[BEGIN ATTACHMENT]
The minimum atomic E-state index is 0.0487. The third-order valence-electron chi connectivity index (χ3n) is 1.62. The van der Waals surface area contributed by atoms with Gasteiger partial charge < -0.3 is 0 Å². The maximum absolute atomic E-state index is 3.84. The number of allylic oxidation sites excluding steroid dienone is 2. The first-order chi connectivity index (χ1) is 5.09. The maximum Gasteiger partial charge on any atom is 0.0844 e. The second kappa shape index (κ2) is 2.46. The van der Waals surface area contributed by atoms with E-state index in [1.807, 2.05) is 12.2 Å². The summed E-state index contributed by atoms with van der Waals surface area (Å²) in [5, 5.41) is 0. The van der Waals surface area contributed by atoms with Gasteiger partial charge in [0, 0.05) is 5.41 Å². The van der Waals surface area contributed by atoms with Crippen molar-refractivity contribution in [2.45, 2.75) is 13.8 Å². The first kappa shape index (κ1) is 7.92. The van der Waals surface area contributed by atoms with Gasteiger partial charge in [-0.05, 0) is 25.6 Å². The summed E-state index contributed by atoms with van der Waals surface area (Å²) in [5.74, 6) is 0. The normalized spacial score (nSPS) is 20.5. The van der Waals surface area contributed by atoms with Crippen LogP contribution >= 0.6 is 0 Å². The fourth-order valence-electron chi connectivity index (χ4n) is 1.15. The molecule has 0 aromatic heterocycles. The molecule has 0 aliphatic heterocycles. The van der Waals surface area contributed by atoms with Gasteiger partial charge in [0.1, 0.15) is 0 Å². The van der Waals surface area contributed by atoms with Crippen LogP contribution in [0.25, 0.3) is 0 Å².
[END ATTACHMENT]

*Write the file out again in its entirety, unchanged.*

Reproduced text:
The minimum atomic E-state index is 0.0487. The third-order valence-electron chi connectivity index (χ3n) is 1.62. The van der Waals surface area contributed by atoms with Gasteiger partial charge < -0.3 is 0 Å². The maximum absolute atomic E-state index is 3.84. The number of allylic oxidation sites excluding steroid dienone is 2. The first-order chi connectivity index (χ1) is 5.09. The maximum Gasteiger partial charge on any atom is 0.0844 e. The second kappa shape index (κ2) is 2.46. The van der Waals surface area contributed by atoms with E-state index in [1.807, 2.05) is 12.2 Å². The summed E-state index contributed by atoms with van der Waals surface area (Å²) in [5, 5.41) is 0. The van der Waals surface area contributed by atoms with Gasteiger partial charge in [0, 0.05) is 5.41 Å². The van der Waals surface area contributed by atoms with Crippen molar-refractivity contribution in [2.45, 2.75) is 13.8 Å². The first kappa shape index (κ1) is 7.92. The van der Waals surface area contributed by atoms with Gasteiger partial charge in [-0.05, 0) is 25.6 Å². The summed E-state index contributed by atoms with van der Waals surface area (Å²) in [5.74, 6) is 0. The normalized spacial score (nSPS) is 20.5. The van der Waals surface area contributed by atoms with Crippen LogP contribution >= 0.6 is 0 Å². The fourth-order valence-electron chi connectivity index (χ4n) is 1.15. The molecule has 0 aromatic heterocycles. The molecule has 0 aliphatic heterocycles. The van der Waals surface area contributed by atoms with Gasteiger partial charge in [0.1, 0.15) is 0 Å². The van der Waals surface area contributed by atoms with Crippen LogP contribution in [0.25, 0.3) is 0 Å².